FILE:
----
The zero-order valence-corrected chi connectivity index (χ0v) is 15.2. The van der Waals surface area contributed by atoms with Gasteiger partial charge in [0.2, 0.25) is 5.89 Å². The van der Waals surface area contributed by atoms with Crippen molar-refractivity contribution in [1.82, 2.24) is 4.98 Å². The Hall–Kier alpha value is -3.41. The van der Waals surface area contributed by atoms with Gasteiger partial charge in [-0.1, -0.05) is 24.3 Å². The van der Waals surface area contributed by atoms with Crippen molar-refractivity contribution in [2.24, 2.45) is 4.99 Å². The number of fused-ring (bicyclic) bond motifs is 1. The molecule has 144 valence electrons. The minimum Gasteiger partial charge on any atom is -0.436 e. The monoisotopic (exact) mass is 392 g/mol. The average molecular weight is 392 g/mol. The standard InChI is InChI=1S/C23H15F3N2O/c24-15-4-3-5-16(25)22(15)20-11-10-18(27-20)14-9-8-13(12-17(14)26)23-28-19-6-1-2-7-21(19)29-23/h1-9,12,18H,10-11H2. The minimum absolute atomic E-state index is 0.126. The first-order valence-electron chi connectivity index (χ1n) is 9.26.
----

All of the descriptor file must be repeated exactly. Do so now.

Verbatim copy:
The zero-order valence-corrected chi connectivity index (χ0v) is 15.2. The van der Waals surface area contributed by atoms with Gasteiger partial charge in [0.2, 0.25) is 5.89 Å². The van der Waals surface area contributed by atoms with Crippen molar-refractivity contribution in [1.82, 2.24) is 4.98 Å². The Hall–Kier alpha value is -3.41. The van der Waals surface area contributed by atoms with Gasteiger partial charge in [-0.1, -0.05) is 24.3 Å². The van der Waals surface area contributed by atoms with Crippen molar-refractivity contribution in [2.24, 2.45) is 4.99 Å². The number of fused-ring (bicyclic) bond motifs is 1. The molecule has 144 valence electrons. The minimum Gasteiger partial charge on any atom is -0.436 e. The monoisotopic (exact) mass is 392 g/mol. The average molecular weight is 392 g/mol. The standard InChI is InChI=1S/C23H15F3N2O/c24-15-4-3-5-16(25)22(15)20-11-10-18(27-20)14-9-8-13(12-17(14)26)23-28-19-6-1-2-7-21(19)29-23/h1-9,12,18H,10-11H2. The minimum absolute atomic E-state index is 0.126. The first-order valence-electron chi connectivity index (χ1n) is 9.26.